Wednesday, September 26, 2012


(26 Sep 2012) There are so many unexpected surprises found while climbing our Family Tree.

Today, while researching my maternal lineage, I discovered a Family Connection to Charlemagne also known as Charles The Great.  WOW!   Dorothy Hazel Tarr.

[PHOTO: Statue of Charlemagne by Agostino Cornacchini (1725), St. Peter's Basilica, Vatican, Italy]

[PHOTO crown:  Pope Leo III crowned Charlemagne  (about age 25 or 26), the Holy Roman Emperor in St. Peter's Basilica, in Rome, on Dec 25, 800 AD. Charlemagne, was the first emperor to be crowned in St. Peter's.]

Below I have first posted some brief notes about Charles The Great, then some notes about our Family Connection to this Ancestor!


Who is Charlemagne?  Below are some excerpts from Internet sources.

“He was large and strong, and of lofty stature, though not disproportionately tall (seven-feet tall).  His head was round and well formed, his eyes very large and vivacious, his nose a little long, his hair white, and his face jovial.  His appearance was always stately and very dignified, whether he was standing or sitting.  …. His gait was firm, his whole carriage manly, and his voice clear.”  Einhard, Life of Charlemagne, (New York: Harper and Brothers, 1880), pp. 56-7.


Below is a short excerpt from wikipedia about this ancestor!

Charlemagne ( /ˈʃɑrlɨmn/; French pronunciation: [ʃaʁləmaɲ]; c. 742 – January 28, 814), also known as Charles the Great (Latin: Carolus Magnus or Karolus Magnus) or Charles I, was the founder of the Carolingian Empire, reigning from 768 until his death. He expanded the Frankish kingdom, adding Italy, subduing the Saxons and Bavarians, and pushing his frontier into Spain.  The oldest son of Pepin the Short and Bertrada of Laon, Charlemagne was the first Emperor in Western Europe since the fall of the Roman Empire four centuries earlier.
Becoming King of the Franks in 768 following the death of his father, Charlemagne was initially co-ruler with his brother Carloman I. Carloman I's sudden death in 771 under unexplained circumstances left Charlemagne as the undisputed ruler of the Frankish Kingdom.  Through his military conquests, he expanded his kingdom into an empire that incorporated much of Western and Central Europe.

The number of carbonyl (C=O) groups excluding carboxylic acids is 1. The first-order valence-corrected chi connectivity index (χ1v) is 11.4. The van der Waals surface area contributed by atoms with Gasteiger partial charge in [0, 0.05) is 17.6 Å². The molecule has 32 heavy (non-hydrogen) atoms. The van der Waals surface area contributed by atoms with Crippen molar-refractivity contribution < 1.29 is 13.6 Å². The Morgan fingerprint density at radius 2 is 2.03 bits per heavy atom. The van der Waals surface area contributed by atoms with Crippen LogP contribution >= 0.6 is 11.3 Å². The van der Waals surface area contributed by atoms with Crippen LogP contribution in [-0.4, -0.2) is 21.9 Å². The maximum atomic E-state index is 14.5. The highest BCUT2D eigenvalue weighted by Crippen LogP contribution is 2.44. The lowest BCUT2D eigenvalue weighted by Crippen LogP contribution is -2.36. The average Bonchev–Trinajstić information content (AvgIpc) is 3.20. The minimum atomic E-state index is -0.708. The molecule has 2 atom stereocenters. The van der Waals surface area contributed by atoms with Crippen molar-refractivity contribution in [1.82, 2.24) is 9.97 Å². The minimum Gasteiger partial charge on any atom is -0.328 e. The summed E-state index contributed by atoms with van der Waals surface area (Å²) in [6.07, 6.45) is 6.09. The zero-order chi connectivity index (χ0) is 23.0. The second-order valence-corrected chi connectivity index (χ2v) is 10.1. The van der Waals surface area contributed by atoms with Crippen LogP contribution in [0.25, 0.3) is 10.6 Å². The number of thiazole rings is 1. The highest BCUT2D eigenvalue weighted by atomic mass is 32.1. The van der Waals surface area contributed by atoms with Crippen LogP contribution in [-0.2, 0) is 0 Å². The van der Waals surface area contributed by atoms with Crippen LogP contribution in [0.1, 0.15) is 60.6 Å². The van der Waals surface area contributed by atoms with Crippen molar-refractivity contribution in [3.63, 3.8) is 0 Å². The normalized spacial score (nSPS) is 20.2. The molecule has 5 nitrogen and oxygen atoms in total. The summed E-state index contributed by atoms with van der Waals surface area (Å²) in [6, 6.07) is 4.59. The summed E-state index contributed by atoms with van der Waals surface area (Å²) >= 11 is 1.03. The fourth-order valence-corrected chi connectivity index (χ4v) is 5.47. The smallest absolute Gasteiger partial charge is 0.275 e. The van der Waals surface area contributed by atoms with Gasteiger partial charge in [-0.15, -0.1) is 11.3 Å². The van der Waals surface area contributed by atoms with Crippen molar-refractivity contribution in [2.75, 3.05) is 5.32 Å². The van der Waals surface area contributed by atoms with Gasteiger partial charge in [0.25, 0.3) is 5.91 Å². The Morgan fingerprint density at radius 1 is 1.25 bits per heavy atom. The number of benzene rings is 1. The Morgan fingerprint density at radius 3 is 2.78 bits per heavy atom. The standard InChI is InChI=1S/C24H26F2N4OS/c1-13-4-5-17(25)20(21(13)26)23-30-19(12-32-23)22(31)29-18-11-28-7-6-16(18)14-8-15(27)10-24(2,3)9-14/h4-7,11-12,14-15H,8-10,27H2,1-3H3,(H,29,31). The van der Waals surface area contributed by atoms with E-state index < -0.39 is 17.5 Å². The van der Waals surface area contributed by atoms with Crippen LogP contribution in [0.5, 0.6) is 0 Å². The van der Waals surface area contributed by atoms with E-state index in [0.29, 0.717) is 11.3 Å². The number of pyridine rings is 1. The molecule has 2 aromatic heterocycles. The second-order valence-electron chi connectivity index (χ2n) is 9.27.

Charlemagne continued his father's policy towards the papacy and became its protector, removing the Lombards from power in Italy, and leading an incursion into Muslim Spain.  He also campaigned against the peoples to his east, forcibly Christianizing them along the way (especially the Saxons), eventually subjecting them to his rule after a protracted war.  Charlemagne reached the height of his power in 800 when he was crowned as "Emperor" by Pope Leo III on Christmas Day.
Called the "Father of Europe" (pater Europae),  Charlemagne's empire united most of Western Europe for the first time since the Roman Empire.  His rule spurred the Carolingian Renaissance, a revival of art, religion, and culture through the medium of the Catholic Church.  Through his foreign conquests and internal reforms, Charlemagne encouraged the formation of a common European identity.  Both the French and German monarchies considered their kingdoms to be descendants of Charlemagne's empire.
Charlemagne died in 814 after having ruled as Emperor for almost fifty years.  He was laid to rest in his imperial capital of Aachen.

What is the Family Connection?

[NOTE: The figures in square brackets below show the number of relationships required to connect to Charlemagne.]

My personal Family Connection is through my maternal lineage according to the research material; and it appears that the number of relationships required to connect me to Charlemagne is [35].  My mother Dorothy Helen Scott Tarr (1923-1982) is [34].  My maternal Grand Aunt Pearl Harbour Jones Bennett (1875-1939) is [33].  Pearl Harbour Jones Bennett was married to Thomas Smith Bennett (1873-1959).  Thomas Smith Bennett was the older brother of Mary Elizabeth "Betty" Bennett Scott (1897-1980)—my maternal grandmother and my mother's mom.  I am related to Pearl through several Family Branches; and this is because the paternal first great grandparents of Pearl, the maternal second great grandparents of Thomas, the second great grandparents of Mary, my mother's maternal third great grandparents, and my maternal  fourth great grandparents  are the same:  Daniel Thompson Payne (1780-1858) and Martha Sarah Frazier Payne (1783-1849).
The Family Connection to Charlemagne that I have followed is through Pearl's maternal lineage and Pearl's mother Melvina Frances Harbour Jones (1836-1917) who is [32].